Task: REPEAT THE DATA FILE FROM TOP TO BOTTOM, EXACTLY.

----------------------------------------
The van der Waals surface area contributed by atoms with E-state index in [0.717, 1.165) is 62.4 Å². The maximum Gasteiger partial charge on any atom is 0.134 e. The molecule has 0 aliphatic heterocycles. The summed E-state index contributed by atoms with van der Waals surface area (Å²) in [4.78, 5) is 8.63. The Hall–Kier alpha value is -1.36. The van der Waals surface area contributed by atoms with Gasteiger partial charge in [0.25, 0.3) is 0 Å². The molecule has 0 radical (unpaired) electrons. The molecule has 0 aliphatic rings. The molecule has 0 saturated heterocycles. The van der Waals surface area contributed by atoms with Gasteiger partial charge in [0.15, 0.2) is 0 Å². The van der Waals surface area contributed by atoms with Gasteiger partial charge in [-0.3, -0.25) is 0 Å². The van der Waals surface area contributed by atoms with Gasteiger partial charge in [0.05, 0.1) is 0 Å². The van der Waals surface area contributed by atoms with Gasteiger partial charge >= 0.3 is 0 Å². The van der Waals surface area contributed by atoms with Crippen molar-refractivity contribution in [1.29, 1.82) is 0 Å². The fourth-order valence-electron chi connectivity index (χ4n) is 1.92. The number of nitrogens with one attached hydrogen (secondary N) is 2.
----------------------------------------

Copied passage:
The van der Waals surface area contributed by atoms with E-state index in [0.717, 1.165) is 62.4 Å². The maximum Gasteiger partial charge on any atom is 0.134 e. The molecule has 0 aliphatic heterocycles. The summed E-state index contributed by atoms with van der Waals surface area (Å²) in [4.78, 5) is 8.63. The Hall–Kier alpha value is -1.36. The van der Waals surface area contributed by atoms with Gasteiger partial charge in [0.25, 0.3) is 0 Å². The molecule has 0 radical (unpaired) electrons. The molecule has 0 aliphatic rings. The molecule has 0 saturated heterocycles. The van der Waals surface area contributed by atoms with Gasteiger partial charge in [0.15, 0.2) is 0 Å². The van der Waals surface area contributed by atoms with Gasteiger partial charge in [-0.3, -0.25) is 0 Å². The van der Waals surface area contributed by atoms with Gasteiger partial charge in [0.05, 0.1) is 0 Å². The van der Waals surface area contributed by atoms with Gasteiger partial charge >= 0.3 is 0 Å². The van der Waals surface area contributed by atoms with Crippen molar-refractivity contribution in [1.29, 1.82) is 0 Å². The fourth-order valence-electron chi connectivity index (χ4n) is 1.92. The number of nitrogens with one attached hydrogen (secondary N) is 2.